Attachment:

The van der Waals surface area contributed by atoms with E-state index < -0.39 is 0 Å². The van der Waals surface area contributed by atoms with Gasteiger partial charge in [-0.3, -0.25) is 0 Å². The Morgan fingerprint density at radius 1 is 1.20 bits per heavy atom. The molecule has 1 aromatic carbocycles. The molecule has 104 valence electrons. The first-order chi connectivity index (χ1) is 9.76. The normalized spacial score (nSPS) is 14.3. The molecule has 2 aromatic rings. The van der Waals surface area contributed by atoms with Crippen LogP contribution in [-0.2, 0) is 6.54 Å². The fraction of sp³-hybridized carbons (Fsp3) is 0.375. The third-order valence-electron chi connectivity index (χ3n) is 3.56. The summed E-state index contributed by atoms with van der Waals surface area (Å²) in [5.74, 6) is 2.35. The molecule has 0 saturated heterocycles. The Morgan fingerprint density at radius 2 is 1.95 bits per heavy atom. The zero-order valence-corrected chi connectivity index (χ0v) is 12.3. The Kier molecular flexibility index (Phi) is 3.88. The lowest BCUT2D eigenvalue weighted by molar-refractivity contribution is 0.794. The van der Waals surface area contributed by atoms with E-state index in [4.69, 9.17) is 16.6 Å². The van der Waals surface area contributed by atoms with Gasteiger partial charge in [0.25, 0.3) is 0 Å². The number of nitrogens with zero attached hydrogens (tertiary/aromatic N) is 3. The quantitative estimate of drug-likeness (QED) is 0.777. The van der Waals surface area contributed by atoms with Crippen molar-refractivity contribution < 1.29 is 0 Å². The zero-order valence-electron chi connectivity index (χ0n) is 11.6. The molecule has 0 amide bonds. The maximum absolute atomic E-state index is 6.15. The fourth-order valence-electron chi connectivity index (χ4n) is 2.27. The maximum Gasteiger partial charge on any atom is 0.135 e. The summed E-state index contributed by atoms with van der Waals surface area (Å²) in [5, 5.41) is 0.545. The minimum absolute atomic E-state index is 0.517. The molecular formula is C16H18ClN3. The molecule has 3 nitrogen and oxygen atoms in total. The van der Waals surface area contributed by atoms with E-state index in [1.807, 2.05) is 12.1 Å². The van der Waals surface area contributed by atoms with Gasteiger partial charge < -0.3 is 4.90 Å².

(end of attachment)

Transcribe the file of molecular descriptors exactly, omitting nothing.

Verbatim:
The van der Waals surface area contributed by atoms with E-state index < -0.39 is 0 Å². The van der Waals surface area contributed by atoms with Gasteiger partial charge in [-0.3, -0.25) is 0 Å². The Morgan fingerprint density at radius 1 is 1.20 bits per heavy atom. The molecule has 1 aromatic carbocycles. The molecule has 104 valence electrons. The first-order chi connectivity index (χ1) is 9.76. The normalized spacial score (nSPS) is 14.3. The molecule has 2 aromatic rings. The van der Waals surface area contributed by atoms with Crippen LogP contribution in [-0.2, 0) is 6.54 Å². The fraction of sp³-hybridized carbons (Fsp3) is 0.375. The third-order valence-electron chi connectivity index (χ3n) is 3.56. The summed E-state index contributed by atoms with van der Waals surface area (Å²) in [5.74, 6) is 2.35. The molecule has 0 saturated heterocycles. The Morgan fingerprint density at radius 2 is 1.95 bits per heavy atom. The zero-order valence-corrected chi connectivity index (χ0v) is 12.3. The Kier molecular flexibility index (Phi) is 3.88. The lowest BCUT2D eigenvalue weighted by molar-refractivity contribution is 0.794. The van der Waals surface area contributed by atoms with E-state index in [4.69, 9.17) is 16.6 Å². The van der Waals surface area contributed by atoms with Gasteiger partial charge in [0.25, 0.3) is 0 Å². The number of nitrogens with zero attached hydrogens (tertiary/aromatic N) is 3. The quantitative estimate of drug-likeness (QED) is 0.777. The van der Waals surface area contributed by atoms with Crippen molar-refractivity contribution < 1.29 is 0 Å². The zero-order valence-electron chi connectivity index (χ0n) is 11.6. The molecule has 0 amide bonds. The maximum absolute atomic E-state index is 6.15. The fourth-order valence-electron chi connectivity index (χ4n) is 2.27. The maximum Gasteiger partial charge on any atom is 0.135 e. The summed E-state index contributed by atoms with van der Waals surface area (Å²) in [5, 5.41) is 0.545. The minimum absolute atomic E-state index is 0.517. The molecular formula is C16H18ClN3. The molecule has 3 nitrogen and oxygen atoms in total. The van der Waals surface area contributed by atoms with E-state index in [1.807, 2.05) is 12.1 Å². The van der Waals surface area contributed by atoms with Gasteiger partial charge < -0.3 is 4.90 Å².